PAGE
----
Businesses embarking on the journey to WMS adoption must carefully plot their courses, and consider all of the technical and organizational variables that may affect the final product.

Enterprises across numerous industries are adopting WMS solutions at breakneck pace in an effort to catalyze operational transformation, improve customer service and bolster their bottom lines. This sector-agnostic embrace of WMS technology has generated a compound annual growth of more than 14 percent within the WMS market, which is expected to surpass $3.2 billion by 2023, according to insights from Research and Markets. However, the equation gets more complicated when the actual process of system implementation begins.

Businesses embarking on the journey to WMS adoption must carefully plot their courses, and consider all of the technical and organizational variables that may affect the final product. Here are some of the common factors that every internal implementation team going down the WMS path should consider: 

The state of the operation
This a foundational variable in the WMS adoption equation. Enterprises should always pinpoint backend technology that supports the key production activities that drive business, according to Inbound Logistics. Marc Wulfraat, president and founder for the Quebec-based supply chain advisory firm MWPVL International, told the publication that 70 percent of manufacturing companies maintain industry-standard shipping and receiving processes that so-called "vanilla" WMS offerings – out-of-the-box products with few specialized features – can support. The other 30 percent, however, have niche workflows in place that require customized modules.

Organizations must understand where they are on this production continuum so they can implement technology that makes an impact on their respective shop floors. Those that fail to evaluate the state of their operations before adopting WMS systems are likely to find themselves overseeing backend infrastructure that has little effect on production yet consumes valuable resources.

The vendor selection process
Selecting the right vendor is no easy task – especially now as the WMS market continues to expand and more software providers develop and release proprietary solutions. With the number of products continually growing, implementation teams often encounter myriad options. With this state of affairs in play, it is essential for WMS implementation stakeholders to carefully evaluate vendors and find solution providers that work for them, according to TechTarget. How should businesses go about this process?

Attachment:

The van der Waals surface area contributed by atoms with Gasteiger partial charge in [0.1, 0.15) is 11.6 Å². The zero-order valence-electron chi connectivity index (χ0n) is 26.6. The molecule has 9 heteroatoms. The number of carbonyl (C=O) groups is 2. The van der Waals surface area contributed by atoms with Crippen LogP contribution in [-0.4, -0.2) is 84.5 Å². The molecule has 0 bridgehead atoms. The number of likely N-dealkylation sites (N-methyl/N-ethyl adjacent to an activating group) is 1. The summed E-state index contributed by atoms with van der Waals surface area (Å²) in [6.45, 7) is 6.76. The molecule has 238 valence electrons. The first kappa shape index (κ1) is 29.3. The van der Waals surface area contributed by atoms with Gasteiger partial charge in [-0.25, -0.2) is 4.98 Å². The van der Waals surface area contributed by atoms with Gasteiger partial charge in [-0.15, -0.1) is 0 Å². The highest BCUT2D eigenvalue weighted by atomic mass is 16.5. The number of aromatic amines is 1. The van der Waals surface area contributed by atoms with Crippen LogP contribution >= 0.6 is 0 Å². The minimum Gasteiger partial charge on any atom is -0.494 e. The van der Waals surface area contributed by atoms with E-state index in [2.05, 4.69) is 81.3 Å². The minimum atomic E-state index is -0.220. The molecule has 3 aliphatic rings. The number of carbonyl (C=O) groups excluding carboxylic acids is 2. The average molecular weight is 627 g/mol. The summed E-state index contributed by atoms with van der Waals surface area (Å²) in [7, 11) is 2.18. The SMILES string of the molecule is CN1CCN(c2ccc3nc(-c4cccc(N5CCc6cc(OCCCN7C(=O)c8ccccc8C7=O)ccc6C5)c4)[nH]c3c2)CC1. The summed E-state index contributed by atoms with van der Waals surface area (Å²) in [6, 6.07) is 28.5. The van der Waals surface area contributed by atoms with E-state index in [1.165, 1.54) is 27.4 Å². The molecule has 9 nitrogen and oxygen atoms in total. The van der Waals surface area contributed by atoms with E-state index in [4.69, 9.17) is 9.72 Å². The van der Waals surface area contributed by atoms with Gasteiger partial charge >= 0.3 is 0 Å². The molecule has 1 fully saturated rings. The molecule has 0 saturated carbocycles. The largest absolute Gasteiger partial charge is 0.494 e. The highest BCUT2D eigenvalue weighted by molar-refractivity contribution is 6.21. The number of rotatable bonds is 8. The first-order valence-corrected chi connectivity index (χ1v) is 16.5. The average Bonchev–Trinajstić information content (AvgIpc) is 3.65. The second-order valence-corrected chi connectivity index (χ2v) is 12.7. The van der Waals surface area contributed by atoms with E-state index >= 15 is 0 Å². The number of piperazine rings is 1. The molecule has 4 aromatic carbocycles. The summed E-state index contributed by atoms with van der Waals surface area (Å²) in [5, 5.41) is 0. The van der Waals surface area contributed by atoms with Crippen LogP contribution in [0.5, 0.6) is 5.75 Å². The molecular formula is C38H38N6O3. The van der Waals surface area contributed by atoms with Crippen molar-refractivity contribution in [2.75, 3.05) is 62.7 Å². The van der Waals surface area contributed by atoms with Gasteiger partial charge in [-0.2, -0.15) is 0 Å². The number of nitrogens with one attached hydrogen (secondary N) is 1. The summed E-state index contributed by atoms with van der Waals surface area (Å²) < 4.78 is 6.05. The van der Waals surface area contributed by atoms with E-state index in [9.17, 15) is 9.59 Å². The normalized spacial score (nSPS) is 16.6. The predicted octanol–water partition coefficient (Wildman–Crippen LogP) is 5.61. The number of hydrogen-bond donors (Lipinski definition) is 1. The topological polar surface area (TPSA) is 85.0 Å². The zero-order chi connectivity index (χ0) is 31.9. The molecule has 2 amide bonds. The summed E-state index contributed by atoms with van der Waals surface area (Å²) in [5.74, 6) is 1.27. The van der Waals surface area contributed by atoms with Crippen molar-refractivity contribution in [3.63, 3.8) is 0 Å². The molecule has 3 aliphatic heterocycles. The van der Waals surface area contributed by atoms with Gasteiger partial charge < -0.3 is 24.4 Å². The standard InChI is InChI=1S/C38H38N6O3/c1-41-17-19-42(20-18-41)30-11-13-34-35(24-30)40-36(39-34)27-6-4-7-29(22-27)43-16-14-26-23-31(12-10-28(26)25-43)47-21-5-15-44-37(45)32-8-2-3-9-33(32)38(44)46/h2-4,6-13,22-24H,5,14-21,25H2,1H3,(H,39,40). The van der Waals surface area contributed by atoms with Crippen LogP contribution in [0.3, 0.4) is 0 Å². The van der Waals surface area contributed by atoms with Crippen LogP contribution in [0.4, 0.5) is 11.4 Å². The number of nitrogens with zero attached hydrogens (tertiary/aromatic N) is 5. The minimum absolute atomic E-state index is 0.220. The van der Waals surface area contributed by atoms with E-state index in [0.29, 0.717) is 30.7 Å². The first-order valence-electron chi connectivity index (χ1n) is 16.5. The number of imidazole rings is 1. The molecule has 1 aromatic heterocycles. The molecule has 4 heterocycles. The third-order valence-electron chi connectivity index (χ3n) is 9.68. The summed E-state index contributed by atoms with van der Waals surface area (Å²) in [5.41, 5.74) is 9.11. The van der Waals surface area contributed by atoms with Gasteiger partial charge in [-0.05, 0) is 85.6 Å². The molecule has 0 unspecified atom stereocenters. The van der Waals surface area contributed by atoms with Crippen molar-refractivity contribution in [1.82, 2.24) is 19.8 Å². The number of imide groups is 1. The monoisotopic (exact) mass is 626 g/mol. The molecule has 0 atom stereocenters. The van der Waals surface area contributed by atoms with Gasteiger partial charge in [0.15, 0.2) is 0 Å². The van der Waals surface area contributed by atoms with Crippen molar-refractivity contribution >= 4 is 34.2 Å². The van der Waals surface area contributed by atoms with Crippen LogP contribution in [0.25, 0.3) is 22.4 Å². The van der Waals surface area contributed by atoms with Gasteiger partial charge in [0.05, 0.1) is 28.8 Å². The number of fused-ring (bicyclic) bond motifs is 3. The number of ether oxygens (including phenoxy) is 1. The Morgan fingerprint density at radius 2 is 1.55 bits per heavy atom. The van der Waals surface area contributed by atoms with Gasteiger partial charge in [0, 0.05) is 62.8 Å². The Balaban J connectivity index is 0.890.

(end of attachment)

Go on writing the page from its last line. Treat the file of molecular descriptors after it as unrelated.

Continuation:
Customization is often a good starting point during discussions with vendors. Even enterprises in need of largely standardized system features need some custom elements to see optimal return on investment. Ideally, WMS software providers should be able to craft and deploy custom components that meet the industry-specific needs of their clients. Additionally, WMS adopters should be wary of vendors that offer outrageously low prices, as these reduced fees often conceal higher operating and maintenance costs. Lastly, organizations implementing WMS technology should always request references. Current and past customers can offer essential insight into how vendor solutions work in the real world, along with more relationship-centered customer service information.

The internal environment
WMS implementation teams cannot simply acquire and deploy new technology on their own. These groups must connect with colleagues across the organization to roll out products that translate into real world, according to Inbound Logistics. This involves working with executive stakeholders to free up company resources, collaborating with human resources personnel to draft training materials and talking with end users to understand their needs. Only with assistance from these parties can WMS implementation teams succeed. 

With this in mind, businesses should test the internal waters, so to speak, and gauge employee attitudes toward possible adoption efforts. Those that receive favorable feedback can move forward, while those that field less-than-positive responses should work to build more support.

Enterprises considering WMS implementation would be wise to evaluate these variables before committing to deployment. Firms ready to move onto the actual adoption process should consider partnering with F&A Data Systems. We work with cutting-edge industrial technology partners such as Dell, Microsoft and Rockwell Automation to develop and deploy customized warehouse management solutions that support more productive warehouse workflows. Contact us to learn more about how we can transform the warehousing operations at your business.